ABN AMRO Says Auf Wiedersehen’

By and large, investors on both sides of the Atlantic Ocean continue to show faith in the future of European private equity. However, some are losing faith in Germany’s ability to sustain a healthy PE market.

The latest example came last week as Dutch banking giant ABN AMRO spun out its German-based ABN AMRO Capital private equity group.

ABN AMRO, which focuses on mid-market buyouts, sold its German portfolio to the former ABN AMRO German management team of Pieter Davidson, Henk Drge and Christof Namenyi. The three will operate a new independent firm called DDN Capital Partners.

ABN AMRO will keep a stake in the portfolio and share in realized returns, but a spokesman declined to disclose the size of its remaining share.

“Our pan-European footprint is very active,” says ABN AMRO London-based spokesman Alexander Evans. “We’ve decided to focus on the more core markets in Europe. It was decided going forward that Germany was not a core market.”

The DDN portfolio will remain a six-company portfolio but the companies within it may grow via acquisition. The portfolio includes Lowen Play GmbH, a German arcade operator that ABN AMRO bought for $11.7 million in 2001; Dyconex, a German circuit board manufacturer that was also backed by Thomas Weisel Partners; and Steco International Plastic Logistics Systems, an Austrian manufacturer of re-usable plastic containers.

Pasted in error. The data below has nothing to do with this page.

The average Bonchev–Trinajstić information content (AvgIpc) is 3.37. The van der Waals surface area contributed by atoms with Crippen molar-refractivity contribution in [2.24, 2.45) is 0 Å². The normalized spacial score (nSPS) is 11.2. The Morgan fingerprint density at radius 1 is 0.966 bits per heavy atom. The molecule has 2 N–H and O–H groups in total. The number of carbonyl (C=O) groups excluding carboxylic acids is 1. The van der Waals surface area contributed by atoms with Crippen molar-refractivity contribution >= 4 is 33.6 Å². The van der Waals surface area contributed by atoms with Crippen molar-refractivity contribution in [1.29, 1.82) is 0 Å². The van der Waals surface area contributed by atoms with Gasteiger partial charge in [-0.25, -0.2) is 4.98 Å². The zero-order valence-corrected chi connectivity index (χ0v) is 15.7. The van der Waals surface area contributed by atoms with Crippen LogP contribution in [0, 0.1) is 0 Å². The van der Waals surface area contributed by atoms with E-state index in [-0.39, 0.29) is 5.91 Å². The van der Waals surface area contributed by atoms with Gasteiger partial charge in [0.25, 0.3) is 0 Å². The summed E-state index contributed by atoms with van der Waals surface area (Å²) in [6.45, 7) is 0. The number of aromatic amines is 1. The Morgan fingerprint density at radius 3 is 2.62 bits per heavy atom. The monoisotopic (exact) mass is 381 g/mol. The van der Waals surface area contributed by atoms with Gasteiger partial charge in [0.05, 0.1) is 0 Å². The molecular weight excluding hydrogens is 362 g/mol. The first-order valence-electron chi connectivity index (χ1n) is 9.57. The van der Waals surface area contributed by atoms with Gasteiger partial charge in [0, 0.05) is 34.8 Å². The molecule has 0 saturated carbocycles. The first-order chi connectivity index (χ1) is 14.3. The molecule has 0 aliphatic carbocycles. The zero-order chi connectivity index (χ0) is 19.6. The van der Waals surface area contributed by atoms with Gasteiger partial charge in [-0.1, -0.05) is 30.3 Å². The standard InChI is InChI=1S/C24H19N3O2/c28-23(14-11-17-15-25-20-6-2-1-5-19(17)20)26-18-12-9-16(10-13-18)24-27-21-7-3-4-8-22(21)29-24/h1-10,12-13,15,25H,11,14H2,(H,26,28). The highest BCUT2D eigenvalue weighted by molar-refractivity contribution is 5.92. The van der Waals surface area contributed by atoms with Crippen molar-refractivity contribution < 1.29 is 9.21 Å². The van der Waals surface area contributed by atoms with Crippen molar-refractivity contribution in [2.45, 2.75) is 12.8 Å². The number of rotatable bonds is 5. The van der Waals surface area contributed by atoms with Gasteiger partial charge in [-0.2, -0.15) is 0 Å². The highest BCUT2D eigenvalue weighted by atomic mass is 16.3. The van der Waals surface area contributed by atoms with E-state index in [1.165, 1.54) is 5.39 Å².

DDN Capital Partners will likely raise another fund next year with a target of about $100 million, according to reports from Europe. The firm will target mid-market buyouts in Germany, Austria and Switzerland.

Private equity investment in Germany has dipped this year, according to Thomson Venture Economics (publisher of PE Week). So far, private equity investors have disbursed about $3.8 billion into German companies in 2004 in both venture capital and buyout deals. Private equity deal flow reached $4.4 billion in the same period last year.